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Thread: Backpack floppy drive on windows 10?

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    Default Backpack floppy drive on windows 10?

    Would it be possible to run a backpack floppy drive on a windows 10 pc?

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    You'd have to write your own drivers--I'm not sure how Win10 plays with the parallel port. That being said, nothing in the BP is time-critical, so in theory, it should be possible.

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    Quote Originally Posted by Chuck(G) View Post
    You'd have to write your own drivers--I'm not sure how Win10 plays with the parallel port. That being said, nothing in the BP is time-critical, so in theory, it should be possible.
    I'm using a usb floppy at the moment but it's temperamental at the best of times.

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    Big difference. A USB floppy essentially has what amounts to SCSI smarts built in--you can't change the standard format.

    The backpack, on the other hand is a "dumb" device, with a MCU to handle the parallel port handshaking, an FDC (usually a DP8473) and some SRAM for the FDC to DMA into. So a driver essentially includes the FDC operations in addition to handshaking. Some years ago, I posted the source for a simple DOS driver for the backpack.

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    Quote Originally Posted by Chuck(G) View Post
    You'd have to write your own drivers--I'm not sure how Win10 plays with the parallel port. That being said, nothing in the BP is time-critical, so in theory, it should be possible.
    If nothing is time critical, so the BP has a sector or track buffer, then I suspect you could get the data off via virtualization.
    Dave
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    Looking for Analog Computers, Drum Plotters, and Graphics Terminals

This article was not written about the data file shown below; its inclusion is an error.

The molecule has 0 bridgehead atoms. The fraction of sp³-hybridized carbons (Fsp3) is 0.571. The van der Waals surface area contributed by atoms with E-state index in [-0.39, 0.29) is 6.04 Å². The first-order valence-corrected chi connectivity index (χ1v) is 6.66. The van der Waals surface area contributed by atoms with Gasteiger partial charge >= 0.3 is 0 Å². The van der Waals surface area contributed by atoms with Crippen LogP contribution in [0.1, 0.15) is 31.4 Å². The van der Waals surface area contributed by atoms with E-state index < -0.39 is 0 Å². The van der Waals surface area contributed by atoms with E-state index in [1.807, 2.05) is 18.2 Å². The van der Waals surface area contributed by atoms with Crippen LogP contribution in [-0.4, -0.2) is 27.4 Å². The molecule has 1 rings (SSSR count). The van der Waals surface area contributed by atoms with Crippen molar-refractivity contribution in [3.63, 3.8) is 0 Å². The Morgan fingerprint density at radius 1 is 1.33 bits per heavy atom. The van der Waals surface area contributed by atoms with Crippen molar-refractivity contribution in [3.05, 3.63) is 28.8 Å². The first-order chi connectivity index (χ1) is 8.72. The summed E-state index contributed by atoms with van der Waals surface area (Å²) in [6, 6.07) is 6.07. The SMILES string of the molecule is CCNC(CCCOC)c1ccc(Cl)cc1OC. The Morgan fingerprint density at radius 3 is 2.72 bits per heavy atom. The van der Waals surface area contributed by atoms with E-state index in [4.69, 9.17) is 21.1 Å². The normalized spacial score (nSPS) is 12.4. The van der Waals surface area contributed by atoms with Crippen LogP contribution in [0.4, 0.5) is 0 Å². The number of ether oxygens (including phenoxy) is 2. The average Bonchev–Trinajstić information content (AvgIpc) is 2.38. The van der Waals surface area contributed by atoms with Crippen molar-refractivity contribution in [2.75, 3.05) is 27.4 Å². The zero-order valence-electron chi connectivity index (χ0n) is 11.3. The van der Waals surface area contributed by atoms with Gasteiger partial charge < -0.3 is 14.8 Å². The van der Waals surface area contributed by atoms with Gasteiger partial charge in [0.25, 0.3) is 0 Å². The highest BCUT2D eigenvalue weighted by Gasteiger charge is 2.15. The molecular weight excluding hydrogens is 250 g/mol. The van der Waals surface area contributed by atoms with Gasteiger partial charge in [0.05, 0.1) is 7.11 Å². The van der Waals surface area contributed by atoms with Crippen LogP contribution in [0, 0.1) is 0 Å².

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    How well does virtualization work with accessing the parallel port under Windows 10? I'm not even sure that a lot of the dodges that worked under XP (e.g. giveio.sys) will work under Win10. Has anyone tried?

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    Solved my immediate problem. Found a WfW 3.11 CD and installed via backpack CD-ROM on my PS/1

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    Quote Originally Posted by Chuck(G) View Post
    How well does virtualization work with accessing the parallel port under Windows 10? I'm not even sure that a lot of the dodges that worked under XP (e.g. giveio.sys) will work under Win10. Has anyone tried?
    I have XP running under VMWare and can program my old Spartan 3 demo boards using the parallel port JTAG adaptor. The virtualization seems to work pretty well in that the port is actually a PCI-E board.
    The board is a really only board and it programmed by downloading a boot loader which then programs the EEprom on the board. I was suprised it worked but it did.

    The one thing I couldn't get to work was an interface to store data in Williams tubes, but it is very time critical as it needs to count 10 microsecond pulses and uses a machine code loop. Its close but it looses data.
    Dave
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    Quote Originally Posted by g4ugm View Post
    The one thing I couldn't get to work was an interface to store data in Williams tubes, but it is very time critical as it needs to count 10 microsecond pulses and uses a machine code loop. Its close but it looses data.
    That's what MCUs are for!

    As far as parallel port devices go, I have a thin client set up with DOS/Win98SE networked in. Cheap and simple--a case of throwing hardware at a software issue.

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    Quote Originally Posted by Chuck(G) View Post
    That's what MCUs are for!

    As far as parallel port devices go, I have a thin client set up with DOS/Win98SE networked in. Cheap and simple--a case of throwing hardware at a software issue.
    When the Baby Replica was built, in 1998, there were no such things as MCUs. The museum still use a 486 PC running Windows/95 to load programs into the baby via its printer port.
    They actually have two and swap them from time to time. When I built my FPGA baby I included emulation of the store interface and tested it with my old Digital VP575 laptop.
    I keep meaning to port it to an MCU but other things get in the way. I think it would be good to change to an MCU so I could load other programs without popping round the back..
    Dave
    G4UGM

    Looking for Analog Computers, Drum Plotters, and Graphics Terminals

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